How do Surfing Competitions Work?

One of the amazing sports in the world is surfing. Other than being a sport that people engage in for fun, there are various surfing competitions held throughout the year. Surfing is one of the sports included in the Olympic Games. If you are new to the world of surfing, it can be quite difficult to comprehend how exactly the surfing competitions work. You might think that that surfer who seems to be the best will win only to find out that he is not the winner. There are so many variables to consider during competitions.For people who are still trying to wrap their head around how surfing competitions work, here are some facts that will give you more insight.

  1. Surfing competition organizers

While other bodies might organize their surfing competitions, the chief organizer for surfing competitions is the World Surf League (WSL) and International Surfing Association. Surfers who are registered and are part of WSL participate in some of the world’s largest surfing competitions and tours like the World Championship Tour, the biggest of all, World Qualifying Series. As for International Surfing Association, it bases membership on countries and countries can send teams to represent them in their competitions.

  1. Heats

In surfing competitions, you must pass certain heats to progress to the next round. A single heat involves two-four surfers surfing together in a competition zone. They have twenty to thirty minutes to catch the best waves with every wave rated on a scale of one-ten points by a panel of judges. For each surfer, they select the best two of their best wave. The results of each are combined meaning that getting two perfect waves will earn you a score of 20.

  1. Formats of the heats/contest

The contests or the heats can take on various forms depending on the competition. Some of the formats that are common in surfing competitions include the man on man format, the non-elimination format, and the team format.

  1. The time

A heat usually lasts for about twenty to thirty minutes depending on the particular competition. One of the better ways to win a contest is by putting up an incredible performance within a limited period. The faster you catch the big waves and stun the judges with your maneuvers and skills, the better the scores you get.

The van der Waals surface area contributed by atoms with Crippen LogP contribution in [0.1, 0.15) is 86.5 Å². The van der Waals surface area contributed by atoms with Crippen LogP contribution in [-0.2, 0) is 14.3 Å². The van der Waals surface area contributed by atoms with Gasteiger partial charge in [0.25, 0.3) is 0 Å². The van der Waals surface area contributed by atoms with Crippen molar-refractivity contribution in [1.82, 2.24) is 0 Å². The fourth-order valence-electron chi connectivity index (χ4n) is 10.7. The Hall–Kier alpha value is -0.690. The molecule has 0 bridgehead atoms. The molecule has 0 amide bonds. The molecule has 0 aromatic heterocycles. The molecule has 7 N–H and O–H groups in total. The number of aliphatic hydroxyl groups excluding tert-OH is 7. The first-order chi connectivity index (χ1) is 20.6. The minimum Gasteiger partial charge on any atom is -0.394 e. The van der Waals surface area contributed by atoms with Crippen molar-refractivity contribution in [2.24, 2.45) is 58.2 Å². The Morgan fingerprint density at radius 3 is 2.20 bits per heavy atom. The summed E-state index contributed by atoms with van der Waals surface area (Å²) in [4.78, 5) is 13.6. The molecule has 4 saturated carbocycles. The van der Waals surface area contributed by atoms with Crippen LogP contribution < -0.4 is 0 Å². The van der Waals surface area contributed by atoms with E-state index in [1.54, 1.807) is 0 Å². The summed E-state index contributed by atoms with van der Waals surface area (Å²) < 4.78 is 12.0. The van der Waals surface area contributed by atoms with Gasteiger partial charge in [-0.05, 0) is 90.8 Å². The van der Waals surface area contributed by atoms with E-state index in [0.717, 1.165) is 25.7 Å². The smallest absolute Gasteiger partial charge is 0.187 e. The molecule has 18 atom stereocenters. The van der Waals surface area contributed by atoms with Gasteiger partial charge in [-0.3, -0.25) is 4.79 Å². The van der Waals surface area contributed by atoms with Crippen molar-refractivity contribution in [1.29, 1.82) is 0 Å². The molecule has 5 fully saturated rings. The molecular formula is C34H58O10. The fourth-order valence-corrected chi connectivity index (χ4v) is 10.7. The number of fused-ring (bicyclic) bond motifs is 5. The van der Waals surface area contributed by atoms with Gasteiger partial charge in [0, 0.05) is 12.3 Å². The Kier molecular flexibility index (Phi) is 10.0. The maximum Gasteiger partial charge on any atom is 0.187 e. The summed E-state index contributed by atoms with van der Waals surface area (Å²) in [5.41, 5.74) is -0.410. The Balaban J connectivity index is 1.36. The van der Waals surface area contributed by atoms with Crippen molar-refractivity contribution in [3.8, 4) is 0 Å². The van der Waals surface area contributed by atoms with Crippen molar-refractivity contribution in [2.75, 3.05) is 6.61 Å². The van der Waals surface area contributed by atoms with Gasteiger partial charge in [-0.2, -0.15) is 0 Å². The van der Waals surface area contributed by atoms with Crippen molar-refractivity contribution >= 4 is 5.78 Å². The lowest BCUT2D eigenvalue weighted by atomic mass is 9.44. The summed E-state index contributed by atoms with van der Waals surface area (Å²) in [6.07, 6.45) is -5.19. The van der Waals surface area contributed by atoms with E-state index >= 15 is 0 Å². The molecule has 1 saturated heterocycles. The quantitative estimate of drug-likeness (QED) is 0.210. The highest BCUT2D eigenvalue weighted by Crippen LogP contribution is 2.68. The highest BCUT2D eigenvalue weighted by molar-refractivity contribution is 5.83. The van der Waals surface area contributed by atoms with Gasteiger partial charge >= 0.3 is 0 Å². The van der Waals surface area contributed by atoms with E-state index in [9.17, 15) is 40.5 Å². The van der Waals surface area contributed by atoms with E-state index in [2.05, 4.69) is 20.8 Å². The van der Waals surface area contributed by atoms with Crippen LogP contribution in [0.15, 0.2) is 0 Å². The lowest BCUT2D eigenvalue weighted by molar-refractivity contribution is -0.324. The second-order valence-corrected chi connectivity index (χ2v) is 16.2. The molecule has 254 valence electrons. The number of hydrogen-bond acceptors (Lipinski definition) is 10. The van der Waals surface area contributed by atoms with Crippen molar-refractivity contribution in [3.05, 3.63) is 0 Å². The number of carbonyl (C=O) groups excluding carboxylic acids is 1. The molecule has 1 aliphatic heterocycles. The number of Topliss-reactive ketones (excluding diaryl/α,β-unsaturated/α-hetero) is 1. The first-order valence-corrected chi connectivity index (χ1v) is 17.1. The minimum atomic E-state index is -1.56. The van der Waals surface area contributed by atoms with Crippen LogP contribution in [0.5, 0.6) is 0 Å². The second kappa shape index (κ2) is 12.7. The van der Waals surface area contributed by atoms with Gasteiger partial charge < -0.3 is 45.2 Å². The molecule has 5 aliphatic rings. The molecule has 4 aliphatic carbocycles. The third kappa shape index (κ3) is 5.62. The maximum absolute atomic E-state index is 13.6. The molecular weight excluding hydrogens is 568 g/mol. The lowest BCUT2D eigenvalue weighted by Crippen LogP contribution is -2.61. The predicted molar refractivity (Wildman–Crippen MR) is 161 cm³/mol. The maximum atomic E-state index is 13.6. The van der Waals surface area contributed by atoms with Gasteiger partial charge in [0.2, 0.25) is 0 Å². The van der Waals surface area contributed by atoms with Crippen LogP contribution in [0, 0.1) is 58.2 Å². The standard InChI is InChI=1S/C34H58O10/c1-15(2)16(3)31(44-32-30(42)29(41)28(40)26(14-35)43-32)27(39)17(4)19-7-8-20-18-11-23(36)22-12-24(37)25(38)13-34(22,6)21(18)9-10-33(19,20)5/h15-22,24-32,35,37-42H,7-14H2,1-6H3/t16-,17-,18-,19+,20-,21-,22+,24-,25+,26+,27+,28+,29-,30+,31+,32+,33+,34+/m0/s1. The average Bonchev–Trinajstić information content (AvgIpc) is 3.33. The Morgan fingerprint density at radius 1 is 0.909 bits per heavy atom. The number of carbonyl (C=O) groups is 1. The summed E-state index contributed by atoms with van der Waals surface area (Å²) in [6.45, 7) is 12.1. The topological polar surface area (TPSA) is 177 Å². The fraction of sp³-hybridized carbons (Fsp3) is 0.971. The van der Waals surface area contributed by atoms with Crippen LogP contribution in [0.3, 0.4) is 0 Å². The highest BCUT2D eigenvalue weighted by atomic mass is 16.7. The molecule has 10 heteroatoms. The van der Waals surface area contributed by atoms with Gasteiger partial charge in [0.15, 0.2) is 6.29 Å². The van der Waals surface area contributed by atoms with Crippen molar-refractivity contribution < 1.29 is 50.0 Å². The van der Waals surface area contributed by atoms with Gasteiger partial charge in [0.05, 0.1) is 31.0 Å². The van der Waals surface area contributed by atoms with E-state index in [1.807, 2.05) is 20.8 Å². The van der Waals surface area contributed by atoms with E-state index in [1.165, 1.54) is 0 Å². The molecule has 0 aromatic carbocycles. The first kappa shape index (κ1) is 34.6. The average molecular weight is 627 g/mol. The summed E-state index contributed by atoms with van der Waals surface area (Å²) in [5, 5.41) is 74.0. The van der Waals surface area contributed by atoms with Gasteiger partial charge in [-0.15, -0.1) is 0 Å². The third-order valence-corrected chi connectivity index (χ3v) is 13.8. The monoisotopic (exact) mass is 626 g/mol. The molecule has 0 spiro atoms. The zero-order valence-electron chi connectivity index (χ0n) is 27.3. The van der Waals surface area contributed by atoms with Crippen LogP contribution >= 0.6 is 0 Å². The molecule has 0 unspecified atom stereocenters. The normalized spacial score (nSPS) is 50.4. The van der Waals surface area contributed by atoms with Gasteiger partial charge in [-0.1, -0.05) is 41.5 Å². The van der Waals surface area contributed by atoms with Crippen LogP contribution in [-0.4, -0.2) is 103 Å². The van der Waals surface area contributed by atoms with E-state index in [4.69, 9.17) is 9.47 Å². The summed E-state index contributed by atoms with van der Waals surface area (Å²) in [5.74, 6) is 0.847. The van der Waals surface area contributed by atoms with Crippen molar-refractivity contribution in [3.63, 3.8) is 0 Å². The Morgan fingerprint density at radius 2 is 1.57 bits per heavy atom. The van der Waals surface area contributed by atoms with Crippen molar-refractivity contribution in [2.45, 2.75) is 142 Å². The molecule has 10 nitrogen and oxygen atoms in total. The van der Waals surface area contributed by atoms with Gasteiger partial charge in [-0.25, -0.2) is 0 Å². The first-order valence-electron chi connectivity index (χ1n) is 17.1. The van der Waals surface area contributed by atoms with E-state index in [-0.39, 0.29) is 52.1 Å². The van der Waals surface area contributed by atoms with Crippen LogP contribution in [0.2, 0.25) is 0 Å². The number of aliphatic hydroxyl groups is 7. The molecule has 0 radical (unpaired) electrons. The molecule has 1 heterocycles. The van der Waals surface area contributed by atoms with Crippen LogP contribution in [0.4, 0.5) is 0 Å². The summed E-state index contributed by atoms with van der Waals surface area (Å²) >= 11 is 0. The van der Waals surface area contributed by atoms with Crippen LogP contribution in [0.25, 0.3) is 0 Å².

1. Judges

There is usually a panel of six judges, four per heat. For the Prime and 6-Star events, the number of judges usually is seven with five per heat. The judges are often separated. The head judge’s role is to ensure that other members of the panels do not interfere with the calls or discuss their scores. Missing a wave will require a judge to fill in an “M” on the judging sheet and contact the head judge.

  1. Surfer level or category

It is not strange to get situations where the best surfers don’t win the competitions. It is because the level a surfer has attained determines how to judge them. The open professionals are usually judged more harshly as compared to the low-ranking surfers. It is what makes surfing competitions even more challenging. Every surfer must bring their A-game for them to win. It is even a much harder task if you are a professional.

  1. Types and quality of waves

The type and the quality of waves on the particular day of the competition will determine the scale to use. Ocean conditions change regularly and call for the scales used for each heat to be adjusted accordingly. The type of wave, also, influences the score. A wave like the Trestles will score lower points for the surfer as compared to a pipeline.

  1. Surfer’s wave score

There are some aspects the judges always look out for during the contest. They include the commitment of the surfer, the degree of difficulty, the innovativeness of the surfer, the progressiveness and combination of maneuvers, the speed, the power and the flow of the surfer. For excellent performance, a surfer has to be good in all these aspects. A poor performance in one aspect will affect their overall score. The more dominant and aesthetically appealing your surfing is, the more the judges favor you with their scores. The reverse is, also, true.

  1. Dropping and interference

If another surfer catches more waves than their maximum number allowed, that is referred to as interference. Some surfers when losing in a heat can cause their rival to interfere to make them lose points. It a matter of mind games and this is one of the tactics used by surfers in the ocean. Therefore, a surfer needs to bring their full competitiveness to score most points.

  1. Prizes

The prizes for a contest will depend on the organizers. Competitions held by the World Surf League are usually for money prizes. On the other hand, the competitions organized by the International Surfing Association usually are for medal awards.